Men at Work: Sexism in Early Childhood Education. NZ Teacher Report

Search Entire Website
male teachers and children playing and learning in sandpit at early childhood centre.

Sexism in Early Childhood Education.
By Sarah Alexander, Lance Cablk, Adam Buckingham, David Butler and Russell Ballantyne.
Published in 2006.
Wellington.

This report provides a history of men in early childhood education in NZ and covers key milestones and policy issues. It also feature articles written by four men on their experiences of being male and being involved in early childhood work. The writers point to difficulties in being men in a predominantly female job. They also discuss the rewards of the job and give helpful advice for other male (and female) educators.

The child abuse argument has proven to be a convenient excuse to keep men out of an occupation that has been a site for feminist activism since the 1970s. Over a decade after the Peter Ellis, Christchurch Civic Childcare Centre case, it is time to move on and bring gender diversity into the workforce. But the hands of employers are tied.

The government, through the Ministry of Education and TeachNZ, has taken greater responsibility for recruitment and setting qualification requirements and either because of this, or despite this, the early childhood workforce now stands out as probably the ‘pinkest’ occupation in New Zealand.

For example, in nursing and midwifery male registered nurses now make up 6.5% of the workforce, and around 33% of flight attendants are male. Internationally, NZ has amongst the lowest rate of male participation in early childhood teaching. 

So, what can be done to bring and keep more men in early childhood education?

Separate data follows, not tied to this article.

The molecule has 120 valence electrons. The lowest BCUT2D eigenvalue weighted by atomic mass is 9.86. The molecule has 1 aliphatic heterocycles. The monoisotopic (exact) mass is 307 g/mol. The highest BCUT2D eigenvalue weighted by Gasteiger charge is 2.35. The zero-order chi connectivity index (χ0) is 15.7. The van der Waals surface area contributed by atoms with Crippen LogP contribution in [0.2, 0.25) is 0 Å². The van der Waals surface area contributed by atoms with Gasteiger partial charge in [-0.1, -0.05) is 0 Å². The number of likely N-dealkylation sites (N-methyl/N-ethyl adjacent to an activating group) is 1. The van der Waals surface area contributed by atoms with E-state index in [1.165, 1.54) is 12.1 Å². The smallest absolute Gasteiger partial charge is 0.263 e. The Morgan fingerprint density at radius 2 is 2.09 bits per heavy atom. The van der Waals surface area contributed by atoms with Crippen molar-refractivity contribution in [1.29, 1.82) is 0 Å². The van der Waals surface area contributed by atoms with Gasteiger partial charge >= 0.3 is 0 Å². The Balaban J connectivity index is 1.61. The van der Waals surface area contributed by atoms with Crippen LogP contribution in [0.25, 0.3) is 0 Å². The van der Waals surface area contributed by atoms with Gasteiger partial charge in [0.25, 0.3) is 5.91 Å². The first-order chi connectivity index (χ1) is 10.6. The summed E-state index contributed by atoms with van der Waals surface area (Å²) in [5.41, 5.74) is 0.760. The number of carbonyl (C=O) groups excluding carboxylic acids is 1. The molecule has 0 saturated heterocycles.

First, debate on including men in early childhood teaching is needed in NZ. The veil of sexism inherent in the profession, due to it being a site for feminist activism since the 1970s and continued promulgation of the idea that men are not safe to work with young children, needs to be lifted and discussed.

Mums and dads and the general public can help by asking questions of the Minister of Education, the Ministry of Education, the teachers’ union, teacher education institutions, and early childhood associations about what they are, and are not, doing to make early childhood teaching more inclusive of men.

Women’s groups, the Ministry of Women’s Affairs and the Human Rights Commission need to consider whether it really is in the best interests of women if nothing is done to bring gender diversity into this very female-intensive profession.  

Second, there should be a combined focus on recruitment and retention. To be successful in the long-term this should be well-planned with knowledge of the needs and perspectives of men and the difficulties currently faced by men in the profession informing plans for advertising, recruitment, training and for ensuring optimal work conditions.

To download and print a copy of the report for your personal use only click here Men at Work 

Has this been useful?  Give us your feedback.

You are welcome to add a link to this page on your website. Copyright belongs to the OECE so please do not copy any content without our written permission.

Information provided is of a general nature. It is provided ‘as is’, and we accept no liability for its accuracy or completeness. See our Terms and Conditions.

Related Posts

many colours of paint concept for early childhood sector groups and early childhood education system

Who is Who in our Sector

Early Childhood Education System. The Stakeholders and Key Organisations Peak Bodies / Largest ECE Service Operators Operators of more than 400 licensed services in our

Read More »
Puddle jumping after the rain

Winter and Rainy Day Activities

Winter and Rainy Day Children’s Activities. When the children are getting restless and the noise levels are going up and up and you are thinking about how to get through the day, it’s time to bring in some new ideas […]

To access this member only information, you must purchase Educator Membership.

Read More »
learning stories children looking at their photos

Different Ways to Write a Learning Story

Writing a Learning Story. Learning stories are still the assessment type of choice for most early childhood services and teaching professionals. The way that learning stories are written vary from service to service. While teachers and home-educators know what they […]

To access this member only information, you must purchase Educator Membership.

Read More »
The Office of ECE

Share This Information

Table of Contents

Table of Contents

The Office of ECE Login

Public Area Categories
Categories